Hockey analytics are at their best when they're properly aligned with how we watch the games. Using some of the more recent advances we can easily determine the context in which the various players are being used, and therefore what to expect from them, and then compare them with the results in a way that's as free of outside factors as possible.
Hi - I'm Rob Vollman, author of Hockey Abstract, a book specifically written to demonstrate the mainstream applications (and limitations) of hockey analytics. Jaime Eisner was kind enough to review the book this past August (here), concluding that it was "a very gratifying and informative read."
At the very quickest of glances, Player Usage Charts reveal how a team's players are being used. It takes data that is available in NHL game files, and presents it in a more usable fashion.
The horizontal axis represents the percentage of (non-neutral zone) shifts that each player began in the offensive zone, so the players deployed more offensively are on the right.
For example, compare players like Martin Hanzal and Radim Vrbata, who are used offensively, to players like Rob Klinkhammer and Boyd Gordon. This tells us something not only about the coach's confidence in their respective abilities, but also what to expect from them scoring-wise.
The average quality of competition that a player faces is on the vertical axis, so those who mostly face top-six competition will be at the top of the chart, and those typically playing against depth lines are at the bottom.
Finally, the bubbles represent how well the team does with each player on the ice, in terms of attempted shot differential. Shaded is good, white is bad, and the size of the bubble indicates the extent.
It's really no surprise to see nice shaded bubble on both the right side and the bottom of the graph, but it's really impressive to see the same thing out of their checking line of the left.
These Player Usage Charts (your own can be made here) reveal how the players are being used, and therefore what we should expect from them. However, this only include even-strength hockey, which leads us to the Special Teams Usage Chart.
The Special Teams Usage chart has the average power play ice-time per game on the horizontal axis, and penalty killing time on the vertical axis. Here the shaded bubble indicates the amount of even-strength ice-time.
This chart reveals which players are given boatloads of power play time without killing penalties, like Keith Yandle, Radim Vrbata, Shane Doan and Steve Sullivan, for example. These are the key offensive players.
Similarly, there are players who get buckets of penalty-killing time but nothing with the power play. That's where the key defensive players like Zbynek Michalek, Boyd Gordon, Rostislav Klesla and David Moss come in.
Then there are the players who do both, like most notably Oliver Ekman-Larsson. We're really starting to paint a picture of how valuable a player he really is, and a potential Norris voting oversight.
Given these two pieces of information we can now set expectations for how much each of these players should produce offensively. For example, we're expecting a lot from players like Yandle and Vrbata, and practically nothing from Michalek and Gordon.
Rather than using goals and assists, the Offensive Profile Chart uses shots and passes that result in shots. This eliminates the impact linemates and opposing goalies can have on a player's offensive totals.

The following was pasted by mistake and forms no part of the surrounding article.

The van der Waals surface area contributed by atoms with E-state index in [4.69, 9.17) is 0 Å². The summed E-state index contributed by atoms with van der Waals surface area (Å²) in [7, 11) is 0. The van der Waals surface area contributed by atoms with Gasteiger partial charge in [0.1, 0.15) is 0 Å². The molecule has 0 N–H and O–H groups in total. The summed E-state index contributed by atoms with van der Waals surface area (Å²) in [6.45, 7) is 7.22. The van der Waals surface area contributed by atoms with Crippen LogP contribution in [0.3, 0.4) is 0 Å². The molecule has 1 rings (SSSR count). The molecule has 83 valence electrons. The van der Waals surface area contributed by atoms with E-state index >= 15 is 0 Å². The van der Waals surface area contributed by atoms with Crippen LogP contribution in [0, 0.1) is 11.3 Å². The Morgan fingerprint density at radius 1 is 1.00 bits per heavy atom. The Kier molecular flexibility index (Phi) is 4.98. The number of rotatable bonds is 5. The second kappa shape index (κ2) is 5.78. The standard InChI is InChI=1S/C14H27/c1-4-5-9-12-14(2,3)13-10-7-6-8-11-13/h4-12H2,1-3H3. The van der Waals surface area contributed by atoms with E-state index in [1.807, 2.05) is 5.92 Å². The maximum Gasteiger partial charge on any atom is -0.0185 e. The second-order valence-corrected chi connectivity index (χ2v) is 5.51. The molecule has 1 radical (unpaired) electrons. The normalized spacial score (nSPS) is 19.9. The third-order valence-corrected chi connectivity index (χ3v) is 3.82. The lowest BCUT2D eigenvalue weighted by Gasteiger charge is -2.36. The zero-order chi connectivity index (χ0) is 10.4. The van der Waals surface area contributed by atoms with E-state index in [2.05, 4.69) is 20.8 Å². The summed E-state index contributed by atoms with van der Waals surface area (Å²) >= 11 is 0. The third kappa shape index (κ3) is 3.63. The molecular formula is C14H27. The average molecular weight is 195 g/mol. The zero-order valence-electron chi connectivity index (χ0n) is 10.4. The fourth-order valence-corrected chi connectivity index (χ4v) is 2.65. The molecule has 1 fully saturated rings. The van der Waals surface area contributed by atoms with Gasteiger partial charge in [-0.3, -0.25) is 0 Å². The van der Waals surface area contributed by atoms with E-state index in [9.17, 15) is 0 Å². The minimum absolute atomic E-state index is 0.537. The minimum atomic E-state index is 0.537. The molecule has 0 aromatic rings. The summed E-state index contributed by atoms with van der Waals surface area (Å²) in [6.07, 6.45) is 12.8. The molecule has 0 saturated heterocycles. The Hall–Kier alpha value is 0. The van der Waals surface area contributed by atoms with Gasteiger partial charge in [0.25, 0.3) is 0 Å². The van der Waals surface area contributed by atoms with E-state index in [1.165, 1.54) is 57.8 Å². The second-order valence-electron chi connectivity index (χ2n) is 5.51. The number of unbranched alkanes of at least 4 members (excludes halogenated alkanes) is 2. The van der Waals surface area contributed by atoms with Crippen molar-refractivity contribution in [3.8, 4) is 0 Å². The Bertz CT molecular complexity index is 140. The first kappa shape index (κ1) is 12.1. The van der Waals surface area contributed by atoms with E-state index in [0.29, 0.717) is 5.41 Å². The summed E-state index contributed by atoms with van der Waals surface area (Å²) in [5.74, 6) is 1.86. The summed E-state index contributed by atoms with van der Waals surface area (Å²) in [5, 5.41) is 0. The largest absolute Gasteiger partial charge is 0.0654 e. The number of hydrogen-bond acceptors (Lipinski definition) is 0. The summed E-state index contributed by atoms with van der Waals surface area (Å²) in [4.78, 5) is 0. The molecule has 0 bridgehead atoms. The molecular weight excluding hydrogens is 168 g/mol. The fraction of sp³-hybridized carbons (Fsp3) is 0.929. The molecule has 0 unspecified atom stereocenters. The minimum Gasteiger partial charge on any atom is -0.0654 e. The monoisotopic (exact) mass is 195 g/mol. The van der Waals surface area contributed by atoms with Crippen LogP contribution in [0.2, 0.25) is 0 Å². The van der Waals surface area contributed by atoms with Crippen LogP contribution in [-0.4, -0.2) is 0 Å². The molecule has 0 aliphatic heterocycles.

The big shooters will be on the right hand side of the graph, like Radim Vrbata and Shane Doan, while the big passers will be at the top of the chart, like Kyle Chipchura and David Moss.
The shaded bubbles represent a player's even-strength scoring rate, so unusually sized bubbles can tell us something. Antoine Vermette, for instance, got a lot of scoring for someone that didn't actually generate that many shots or passes - Lauri Korpikoski had a lower scoring rate despite better numbers in both categories.
There's one last chart to put it all together. Having set expectations based on how players were used, and then comparing that to their results, we've obtained a pretty good idea of each player's value to the team. This last chart compares that value to their cap hit.
Here the player's cap hit is on the horizontal axis, so the highest paid players are on the right. Each player's approximate value is on the vertical axis, so those that contributed most are up top.
The player's value is measured in Goals Versus Threshold, which estimates a player's value in terms of goals scored and/or prevented relative to what one would expect from a replacement-level AHL call-up. The bubbles are shaded based on Goals Versus Salary, which is the same thing but measured relative to what would be expected from a player with the same cap hit.
At this point it's not a surprise to see Rob Klinkhammer and Oliver Ekman-Larsson so high. They took on difficult playing conditions, and yet did well, and for a bargain price.
With just a five minute look at four simple charts a reasonably accurate high-level picture of the Phoenix Coyotes players has been painted. Oliver Ekman-Larsson is a superstar, Radim Vrbata and Keith Yandle are part of the offensive engine, as was Boyd Gordon and company defensively. The various roles and contributions of the other players can also be seen relative to these yard sticks.
This is just one of the many ways modern hockey analytics can be useful in improving our understanding of the game, and I hope you enjoyed it. For more, please check out Hockey Abstract, and feel free to contact me any time by email (Vollman at hockey abstract dot com) or on twitter (@robvollmanNHL).